Date of birth, litter and neonate size of a diamondback water snake, Nerodia rhombifer, from southernmost Texas.
Three of the 39 neonates were either born dead or died before they were measured. Mean snout-vent length (SVL) of all 39 neonates was 228 mm (range 202-240, SD = 9.6, CV = 4.2). This is significantly smaller (P < .01, 523 df) than the mean of 246.1 mm (SE = 0.6) reported by Plummer (1992) for 486 neonates from Arkansas. Ford et al. (1990) reported a mean SVL of 214.8 mm for 55 neonates (two litters) from northeastern Texas. The neonates from southernmost Texas were significantly larger (t=8.57, 92 df, P<.001) than the neonates from northeastern Texas. Aldridge et al. (1995) reported a mean SVL of 213 mm (range 204-221) for neonates from Veracruz, Mexico, but did not give a sample size or a measure of variance. Consequently, a statistical comparison of neonate SVL of these specimens is not possible.
The data reported here are the first available for a subtropical population of N. rhombifer. The information on geographic variation in litter size suggests that there is no clinal latitudinal variation in neonate size in N. rhombifer.
The litter size (39) observed in this study is beyond the range (8-36) reported for N. rhombifer from Veracruz, Mexico, (Aldridge et al. 1995) and it is larger than the litter sizes of 26, 33, and 37 reported by Ford et al. (1990) for three litters from northeastern Texas. Conversely, it is within the ranges reported by Cagle (1937) for Tennessee (13-42) and Plummer (1992) for Arkansas (12-48). Aldridge et al. (1995) reported that clutch size was significantly smaller in the tropical Veracruz, Mexico, population than in temperate populations. While caution should be used in drawing inferences based on the meager data currently available for Texas populations, it appears that litter size in N. rhombifer from southernmost Texas may be typical of that of temperate populations and significantly larger than that of tropical populations.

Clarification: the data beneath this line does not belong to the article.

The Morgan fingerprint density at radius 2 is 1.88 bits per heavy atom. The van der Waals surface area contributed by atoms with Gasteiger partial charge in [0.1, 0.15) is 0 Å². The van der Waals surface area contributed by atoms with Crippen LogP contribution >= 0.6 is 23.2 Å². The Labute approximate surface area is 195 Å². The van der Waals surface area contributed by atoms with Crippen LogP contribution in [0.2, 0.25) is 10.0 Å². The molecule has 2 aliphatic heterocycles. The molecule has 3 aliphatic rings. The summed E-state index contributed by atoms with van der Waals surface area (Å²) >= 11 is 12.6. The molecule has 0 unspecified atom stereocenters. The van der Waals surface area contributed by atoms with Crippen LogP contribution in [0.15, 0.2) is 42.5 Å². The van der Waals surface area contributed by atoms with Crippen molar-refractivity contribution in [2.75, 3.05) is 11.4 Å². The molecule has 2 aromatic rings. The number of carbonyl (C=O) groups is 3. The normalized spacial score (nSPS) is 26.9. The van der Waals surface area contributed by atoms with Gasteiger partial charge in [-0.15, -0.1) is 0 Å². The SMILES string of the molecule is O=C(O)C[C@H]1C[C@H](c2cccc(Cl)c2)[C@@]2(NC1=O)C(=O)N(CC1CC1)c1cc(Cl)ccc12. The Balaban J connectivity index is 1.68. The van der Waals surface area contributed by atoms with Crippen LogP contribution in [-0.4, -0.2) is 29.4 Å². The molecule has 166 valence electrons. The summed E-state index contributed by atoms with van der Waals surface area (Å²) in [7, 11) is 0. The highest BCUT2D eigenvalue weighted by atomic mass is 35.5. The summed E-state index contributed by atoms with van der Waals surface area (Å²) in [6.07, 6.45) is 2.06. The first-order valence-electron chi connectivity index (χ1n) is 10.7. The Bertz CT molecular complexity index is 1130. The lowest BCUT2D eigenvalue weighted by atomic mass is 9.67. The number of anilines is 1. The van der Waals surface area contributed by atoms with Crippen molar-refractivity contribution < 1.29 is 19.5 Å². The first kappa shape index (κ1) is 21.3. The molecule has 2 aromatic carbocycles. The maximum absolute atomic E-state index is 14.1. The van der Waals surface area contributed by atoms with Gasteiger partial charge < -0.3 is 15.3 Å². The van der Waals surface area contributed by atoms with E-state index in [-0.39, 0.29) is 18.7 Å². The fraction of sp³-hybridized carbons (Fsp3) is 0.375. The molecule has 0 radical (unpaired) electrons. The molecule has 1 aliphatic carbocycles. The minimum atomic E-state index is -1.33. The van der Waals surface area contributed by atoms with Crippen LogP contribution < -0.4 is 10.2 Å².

We are grateful to B. Autry, T. Hyde and J. Gable for assistance in the field and laboratory.
Aldridge, R. D., W. P. Flanagan & J. T. Swarthout. 1995. Reproductive biology of the water snake Nerodia rhombifer from Veracruz, Mexico, with comparisons of tropical and temperate snakes. Herpetologica, 51:182-192.
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Ford, N. B., V. A. Cobb & W. W. Lamar. 1990. Reproductive data on snakes from northeastern Texas. Texas J. Sci., 42(4):355-368.
Plummer, M. V. 1992. Relationships among mothers, litters, and neonates in diamondback water snakes (Nerodia rhombifer). Copeia, 1992:1096-1098.
Tennant, A. 1985. A field guide to Texas snakes. Texas Monthly Press, Austin, Texas. 1-260 pp.
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Frank W. Judd and Martin Bray
Department of Biology, University of Texas-Pan American, Edinburg, Texas 78539 and U.S. Fish and Wildlife Service, Rt. 2 Box 202A, Alamo, Texas 78516
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|Title Annotation:||GENERAL NOTE|
|Author:||Judd, Frank W.; Bray, Martin|
|Publication:||The Texas Journal of Science|
|Date:||Feb 1, 1996|
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